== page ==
Squatting does not provide you with any security

You can be evicted from a squat very easily. The council may be able to help you to find accommodation if squatting is your last resort.

Squatting in a residential property became a criminal offence from 1 September 2012. Squatters can be arrested and, if convicted, can be sent to prison for up to six months or fined up to £5,000, or both.

The law on squatting

Squatting in a residential property is now a criminal offence. Squatters can be arrested by the police. If convicted by a court, a squatter can be sent to prison for up to 6 months, fined up to £5,000, or both.

You cannot be convicted of squatting if you:

  • are squatting in commercial premises
  • are a tenant or licensee remaining in a property after the tenancy or licence has ended
  • entered the property genuinely believing you were a tenant – for example, if a bogus letting agent rented you a property they had no right to
  • are a Gypsy or Traveller living on an unauthorised site.

It is illegal to get into a property by breaking in or damaging windows and doors and you could be arrested even if the damage is minimal.

Squatters have a right to be connected to utilities such as gas, electricity and water, but using them without contacting the supplier first is illegal.

Finding a place

Squatting does not provide you with any security and you could be committing a criminal offence if you decide to squat. It is usually best to try and find alternatives to squatting if you can. Some landlords may give permission to stay temporarily in an empty property. If possible, find out who owns the property and what they intend to do with it.

If you have no other options and decide that you want to live in a squat, find out whether there is a local squatters’ group in your area. It’s usually safer to squat through an organised group rather than on your own. Visit the Advisory Service for Squatters website for more information.

Utilities

It is important to get utilities such as gas, electricity and water connected properly. Using these services without contacting the suppliers is illegal.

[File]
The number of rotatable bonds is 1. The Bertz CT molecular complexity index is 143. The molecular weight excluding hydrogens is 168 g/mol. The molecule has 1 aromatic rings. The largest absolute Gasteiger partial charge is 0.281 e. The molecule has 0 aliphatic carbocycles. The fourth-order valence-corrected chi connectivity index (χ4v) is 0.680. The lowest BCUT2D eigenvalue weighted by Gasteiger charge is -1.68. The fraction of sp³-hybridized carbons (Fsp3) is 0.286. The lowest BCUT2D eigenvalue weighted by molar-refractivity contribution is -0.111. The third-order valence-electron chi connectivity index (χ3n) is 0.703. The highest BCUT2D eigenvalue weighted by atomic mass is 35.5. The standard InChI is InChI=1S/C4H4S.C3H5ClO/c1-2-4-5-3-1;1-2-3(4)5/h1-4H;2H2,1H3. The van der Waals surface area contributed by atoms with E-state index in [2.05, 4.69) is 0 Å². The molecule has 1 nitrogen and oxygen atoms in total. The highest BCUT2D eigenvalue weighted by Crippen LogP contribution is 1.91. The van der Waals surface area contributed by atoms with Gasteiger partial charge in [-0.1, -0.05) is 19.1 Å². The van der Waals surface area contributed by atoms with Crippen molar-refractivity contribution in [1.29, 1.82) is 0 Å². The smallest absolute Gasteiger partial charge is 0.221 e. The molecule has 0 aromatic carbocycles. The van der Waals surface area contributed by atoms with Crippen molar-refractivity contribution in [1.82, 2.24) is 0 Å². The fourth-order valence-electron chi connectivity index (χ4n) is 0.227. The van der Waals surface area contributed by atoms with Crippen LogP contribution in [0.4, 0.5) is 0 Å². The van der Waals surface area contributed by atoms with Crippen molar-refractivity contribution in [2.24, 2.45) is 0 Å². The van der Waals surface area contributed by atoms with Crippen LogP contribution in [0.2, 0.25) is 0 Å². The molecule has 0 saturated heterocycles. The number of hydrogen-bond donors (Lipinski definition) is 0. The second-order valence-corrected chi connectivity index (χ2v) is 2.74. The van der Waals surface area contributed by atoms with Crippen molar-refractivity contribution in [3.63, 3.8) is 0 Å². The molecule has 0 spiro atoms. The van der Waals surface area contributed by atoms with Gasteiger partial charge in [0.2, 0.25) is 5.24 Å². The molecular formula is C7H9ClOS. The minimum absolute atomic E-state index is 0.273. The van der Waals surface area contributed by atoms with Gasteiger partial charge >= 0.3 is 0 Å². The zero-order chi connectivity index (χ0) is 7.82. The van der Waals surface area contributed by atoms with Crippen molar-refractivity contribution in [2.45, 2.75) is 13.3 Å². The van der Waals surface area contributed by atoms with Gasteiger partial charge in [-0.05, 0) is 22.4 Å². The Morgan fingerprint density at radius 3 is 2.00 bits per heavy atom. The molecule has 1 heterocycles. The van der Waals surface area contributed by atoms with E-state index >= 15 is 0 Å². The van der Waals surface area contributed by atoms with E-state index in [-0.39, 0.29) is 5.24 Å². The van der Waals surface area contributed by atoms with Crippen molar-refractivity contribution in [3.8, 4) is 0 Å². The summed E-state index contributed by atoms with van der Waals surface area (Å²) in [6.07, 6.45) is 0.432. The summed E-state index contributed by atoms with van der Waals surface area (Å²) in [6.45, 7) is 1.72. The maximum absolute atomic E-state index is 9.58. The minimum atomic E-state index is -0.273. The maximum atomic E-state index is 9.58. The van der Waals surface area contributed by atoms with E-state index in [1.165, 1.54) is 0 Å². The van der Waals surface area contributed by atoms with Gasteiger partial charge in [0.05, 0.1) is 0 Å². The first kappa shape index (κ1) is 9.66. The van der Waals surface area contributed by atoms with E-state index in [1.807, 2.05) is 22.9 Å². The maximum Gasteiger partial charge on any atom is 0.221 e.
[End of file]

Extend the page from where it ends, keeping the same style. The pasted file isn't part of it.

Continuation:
Eviction

Squatters can be evicted much more easily than most other people and in most cases the landlord doesn’t have to get a court order first. If a court order is needed, the landlord can apply for one at any time and doesn’t have to give you any notice. In most cases the court will automatically give her/him the right to get back into the property.

However, the landlord cannot use or threaten violence to get into the property while you are inside. This is the case even if s/he gets a court order. It is illegal for the landlord to force her/his way back in while there is someone inside.

However, if you refuse to leave when the court order is given to you, you can be prosecuted. The landlord can also ask the bailiffs to physically remove you and your belongings from the property immediately. The doors and windows will normally be secured so that you can’t get back in.

Finding a permanent home

Because you will almost certainly be evicted eventually, squatting isn’t a long-term option. However, most squatters are entitled to help and advice from the council and some can also get housing. Squatters are classed as homeless because they don’t have a legal right to live anywhere. The council has a legal duty to provide temporary accommodation for you if you are also:

  • eligible for assistance (most people are eligible but asylum seekers and some other people who have lived abroad are not) and
  • in priority need (only some homeless people get priority for accommodation). Check on our pages on homelessness for more information on who the law says has priority need.

Some people may be entitled to help from social services even if the housing department won’t help.

We are sorry that we cannot provide this information in Welsh, however if you would like to speak to an adviser in Welsh please contact 0345 075 5005.

Phone an adviser

If you have a housing problem, call our expert housing advice helpline
0345 075 5005

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This page was last updated on: May 29, 2017

Shelter Cymru acknowledges the support of Shelter in allowing us to adapt their content. The information contained on this site is updated and maintained by Shelter Cymru and only gives general guidance on the law in Wales. It should not be regarded or relied upon as a complete or authoritative statement of the law.